Cary Darling, writer for Star-Telegram, highlighted Literary Houston as being a “new and notable” book.  Darling said, as “an engaging collection of fact, fiction and poetry about Space City...it is both compelling history and contemporary sketch that gets beyond the clichés of oil, humidity and sprawl.” 

(Cary Darling Fort Worth Star-Telegram )

Texas Books reviewer Norman Zosa said, “Readers with a connection to or interest in Houston will find this collection an interesting read.”

(Norman Zosa Texas Books in Review )

Glenn Dromgoole, writer for The Eagle, said, “Literary Houston [is] a treat for city’s natives [and] fans.”

(Glenn Dromgoole The Eagle )

A Goodreads.com reviewer said, “[Literary Houston is] an eye-opening pleasure.”  

(Goodreads.com )

Roundup Magazine columnist Robert Poble said, “Editor Thesis contributes many thoughtful introductions to the book’s various sections, and is often quirky in a Houstonian sort of way, as when he quotes the saying, ‘This is so great.  I feel like I’m not in Houston.’ This was clearly a labor of love/hate for him...but the love wins.”

(Robert Poble Roundup Magazine )

"About this title" may belong to another edition of this title.

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Book Description Texas Christian University Press,U.S., United States, 2011. Paperback. Book Condition: New. New. Language: English . Brand New Book. The fifth in the Literary Cities series, Literary Houston gathers together historical and contemporary writing about this Texas city that everyone loves to hate. Rather than organize the pieces chronologically, Editor David Theis has assembled works according to themes such as biography and memoir; visitors; the city itself; events; poetry; and fiction. From Cabeza de Vaca s early experiences to the Enron debacle, Theis presents Houston in a new, critical light. After the Battle of San Jacinto, perhaps no one but the Allen brothers, land speculators from New York, could have imagined a city growing on the forlorn banks of Buffalo Bayou. But in what was the city s first, but certainly not last, work of fiction, they sold their vision of a great city growing in a place that Nature appears to have Designated. for the future Government. It is handsome and beautifully elevated, salubrious and well watered. Well, Houston is well watered. Undeterred by the mosquitoes and the general swampiness of the land, Houston grew immediately and attracted such pen-in-hand nineteenth-century visitors as Frederick Law Olmstead and Andrew Sweet. The city has been the subject of sometimes appalled, sometimes thrilled commentary by passsers-through ever since; such vistors as H.L. Mencken, Jan Morris, Stanley Crouch, Norman Mailer, Ada Louise Huxtable, and even Simone de Beauvoir have reported on what they found. But it s in the stories of Houstonians themselves (even the temporary Houstonians) that the city s reason for being best comes into focus. It s been a city of driven, ambitious people who often made an early mark here and moved on: Howard Hughes; Barbara Jordan; Walter Cronkite; the two Albert Guerards, father and son; and musicians like Lightnin Hopkins, Willie Nelson, and Townes Van Zandt, to name a few. Important writers have grown up here: Donald Barthelme, Vassar Miller, Rick Bass. Other authors, like prose writers Larry McMurtry, Antonya Nelson, Mary Gaitskill, Phillip Lopate, Rosellen Brown, and Max Apple, and poets Tony Hoagland, Edward Hirsch, and Mark Doty came here to study, teach, and write. The city has fostered a burgeoning writing community outside the university. Lorenzo Thomas, Rich Levy, Daniel Rifenburgh and numerous others have left their marks on a city that defies easy description. Bookseller Inventory # AAN9780875654409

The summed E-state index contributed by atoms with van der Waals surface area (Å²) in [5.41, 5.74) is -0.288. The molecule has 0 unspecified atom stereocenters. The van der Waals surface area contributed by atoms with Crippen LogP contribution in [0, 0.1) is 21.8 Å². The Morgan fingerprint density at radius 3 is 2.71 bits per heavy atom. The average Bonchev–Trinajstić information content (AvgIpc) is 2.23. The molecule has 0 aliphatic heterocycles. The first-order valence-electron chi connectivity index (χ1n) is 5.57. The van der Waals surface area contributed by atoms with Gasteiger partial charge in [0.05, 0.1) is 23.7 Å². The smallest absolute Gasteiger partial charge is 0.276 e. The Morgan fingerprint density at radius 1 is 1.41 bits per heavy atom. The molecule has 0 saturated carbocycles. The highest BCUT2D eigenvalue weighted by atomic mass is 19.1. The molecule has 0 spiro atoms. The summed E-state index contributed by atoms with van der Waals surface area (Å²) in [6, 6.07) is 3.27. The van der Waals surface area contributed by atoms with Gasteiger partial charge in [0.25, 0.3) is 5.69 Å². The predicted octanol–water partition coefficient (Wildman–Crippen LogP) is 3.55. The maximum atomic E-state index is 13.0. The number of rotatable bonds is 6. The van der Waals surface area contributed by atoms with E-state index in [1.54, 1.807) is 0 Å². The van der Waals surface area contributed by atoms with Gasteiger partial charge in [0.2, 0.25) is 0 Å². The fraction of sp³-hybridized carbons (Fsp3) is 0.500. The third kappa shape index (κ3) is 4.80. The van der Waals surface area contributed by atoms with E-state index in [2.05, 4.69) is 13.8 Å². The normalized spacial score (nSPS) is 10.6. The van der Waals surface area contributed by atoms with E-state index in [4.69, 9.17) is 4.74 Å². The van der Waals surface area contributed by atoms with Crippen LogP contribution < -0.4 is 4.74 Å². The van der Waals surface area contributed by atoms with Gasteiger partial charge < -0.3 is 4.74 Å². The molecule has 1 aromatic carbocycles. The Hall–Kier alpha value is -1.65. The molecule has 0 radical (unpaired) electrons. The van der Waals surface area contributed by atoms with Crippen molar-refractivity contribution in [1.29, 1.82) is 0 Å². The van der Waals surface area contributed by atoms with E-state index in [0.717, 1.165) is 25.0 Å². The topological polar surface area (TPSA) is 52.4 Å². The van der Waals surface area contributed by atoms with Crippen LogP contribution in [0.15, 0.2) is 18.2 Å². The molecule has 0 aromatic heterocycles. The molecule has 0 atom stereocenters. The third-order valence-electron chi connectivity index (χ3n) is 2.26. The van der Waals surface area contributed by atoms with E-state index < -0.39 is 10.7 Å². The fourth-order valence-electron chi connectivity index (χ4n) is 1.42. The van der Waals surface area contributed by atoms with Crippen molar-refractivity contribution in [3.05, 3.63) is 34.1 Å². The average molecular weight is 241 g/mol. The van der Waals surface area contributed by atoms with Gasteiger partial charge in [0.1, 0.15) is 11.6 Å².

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Book Description Texas Christian University Press,U.S., United States, 2011. Paperback. Book Condition: New. New.. Language: English . Brand New Book. The fifth in the Literary Cities series, Literary Houston gathers together historical and contemporary writing about this Texas city that everyone loves to hate. Rather than organize the pieces chronologically, Editor David Theis has assembled works according to themes such as biography and memoir; visitors; the city itself; events; poetry; and fiction. From Cabeza de Vaca s early experiences to the Enron debacle, Theis presents Houston in a new, critical light. After the Battle of San Jacinto, perhaps no one but the Allen brothers, land speculators from New York, could have imagined a city growing on the forlorn banks of Buffalo Bayou. But in what was the city s first, but certainly not last, work of fiction, they sold their vision of a great city growing in a place that Nature appears to have Designated. for the future Government. It is handsome and beautifully elevated, salubrious and well watered. Well, Houston is well watered. Undeterred by the mosquitoes and the general swampiness of the land, Houston grew immediately and attracted such pen-in-hand nineteenth-century visitors as Frederick Law Olmstead and Andrew Sweet. The city has been the subject of sometimes appalled, sometimes thrilled commentary by passsers-through ever since; such vistors as H.L. Mencken, Jan Morris, Stanley Crouch, Norman Mailer, Ada Louise Huxtable, and even Simone de Beauvoir have reported on what they found. But it s in the stories of Houstonians themselves (even the temporary Houstonians) that the city s reason for being best comes into focus. It s been a city of driven, ambitious people who often made an early mark here and moved on: Howard Hughes; Barbara Jordan; Walter Cronkite; the two Albert Guerards, father and son; and musicians like Lightnin Hopkins, Willie Nelson, and Townes Van Zandt, to name a few. Important writers have grown up here: Donald Barthelme, Vassar Miller, Rick Bass. Other authors, like prose writers Larry McMurtry, Antonya Nelson, Mary Gaitskill, Phillip Lopate, Rosellen Brown, and Max Apple, and poets Tony Hoagland, Edward Hirsch, and Mark Doty came here to study, teach, and write. The city has fostered a burgeoning writing community outside the university. Lorenzo Thomas, Rich Levy, Daniel Rifenburgh and numerous others have left their marks on a city that defies easy description. Bookseller Inventory # AAN9780875654409